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TheOrganGrinder

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About TheOrganGrinder

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  1. For some reason I had it in my head that 1) arch-viles couldn't revive gibbed enemies, only those that left non-gibbed "intact" corpses, and 2) arch-viles revived enemies at one-half their standard health.
  2. TheOrganGrinder

    The DWmegawad Club plays: Doom the Way id Did (& Ultimate DTWID!)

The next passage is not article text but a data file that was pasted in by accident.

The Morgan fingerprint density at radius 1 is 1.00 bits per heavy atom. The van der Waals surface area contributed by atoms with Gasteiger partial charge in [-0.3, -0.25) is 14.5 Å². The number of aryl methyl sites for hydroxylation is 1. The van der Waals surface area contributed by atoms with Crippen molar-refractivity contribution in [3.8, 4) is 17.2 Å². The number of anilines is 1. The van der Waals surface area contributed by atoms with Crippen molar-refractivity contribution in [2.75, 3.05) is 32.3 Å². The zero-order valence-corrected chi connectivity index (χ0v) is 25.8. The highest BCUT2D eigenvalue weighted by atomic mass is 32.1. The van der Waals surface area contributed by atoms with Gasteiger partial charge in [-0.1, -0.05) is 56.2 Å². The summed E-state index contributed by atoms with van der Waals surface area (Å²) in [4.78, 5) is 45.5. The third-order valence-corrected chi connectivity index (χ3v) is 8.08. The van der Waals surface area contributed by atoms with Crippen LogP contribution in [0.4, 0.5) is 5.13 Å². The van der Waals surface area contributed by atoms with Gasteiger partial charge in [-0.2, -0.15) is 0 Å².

E4M8: An End to Darkness I'm kind of torn on how I ought to approach and assess this one, because I'm not as familiar with John Anderson's body of work as I feel I ought to be, and that makes it difficult for me to judge how well or otherwise this map is emulating Anderson's particular style; but on the other hand, assessing it purely as a could-have-been-Ultimate Doom map, focusing first on foremost on whether it credibly presents a map that might have been included in the Ultimate Doom of the next reality down and to the left, feels like it's ignoring many of the level's own qualities and its status as a heartfelt tribute map to a departed member of the Doom mapping community. To get that part out of the way first, then: I think I would have liked this better as a standalone map than I do as part of Ultimate Doom the Way id Did, because my ongoing mental refrain as I was playing through this was "id didn't, id wouldn't have." Two Spider Masterminds, squaring off against each other amidst a scene of columns and rotundas and neoclassical grandeur? Three Cyberdemons taking part in the pitched battle that follows, in addition to the one that guards the elevated walkways earlier in the map? The size, the scale, the complexity of it all? It's fun, it's engaging, it's ambitious, but it also feels very much like the product of the post-id era of map design, determined to exceed rather than emulate the scope and the limitations of Thy Flesh Consumed and its period. And maybe that's deliberate, maybe that was part of the guidelines laid down for this project and for this level, maybe this map is an answer to the question "what if id, what if John Anderson, but bigger, meaner, more?" It succeeds in answering that question more than it succeeds as a plausible alternate E4M8, as an Unto the Cruel that never was, in my opinion. Setting that aside, taking this map on its own merits? Well, like I said, it's fun, it's engaging, it's ambitious; from the start, the player is offered a choice of intimidatingly anonymous hallways which twist and crook their way past eerily silent and empty reservoirs and offering tantalising glimpses of distant structures and future battlefields before delivering the player to a variety of possible challenges. I took the top-left path first, which in hindsight may not have been the easiest route or the smartest choice, but that's something that I like about Doom maps of this sort, the freedom to make mistakes on a large scale and to learn from them by adjusting your overall strategy and making different choices on your next attempt, or to do things "wrong" but come out the other end victorious anyway, albeit bloodied and depleted by your experiences. Whatever route you take, it'll be a little while before you run into monsters of any sort, giving you at least a few moments to appreciate the scale of the infernal complex into which you've just been deposited as the WAD's final and most ferocious challenge, the sense of vastness and desolation which pervades it... at least until you're a little ways in, because when things start to heat up in earnest, it's a while before they stop. The Spider Masterminds can be baited into tearing strips out of each other, the Cyberdemons that follow are as much a danger to their own minions as they are to you, but even with the benefits of infighting it's still a bigger and more fierce succession of encounters than anything you're likely to find in the IWADs. Once Hell's mightiest have been laid low, there's little further opposition between the player and the exit, which plays out as a sombre procession over invisible bridges, looking out across the carnage you've just wrought before taking one last plunge into a surreal, inverted rotunda structure; a fitting end to the level, to the episode, and to this project as a whole.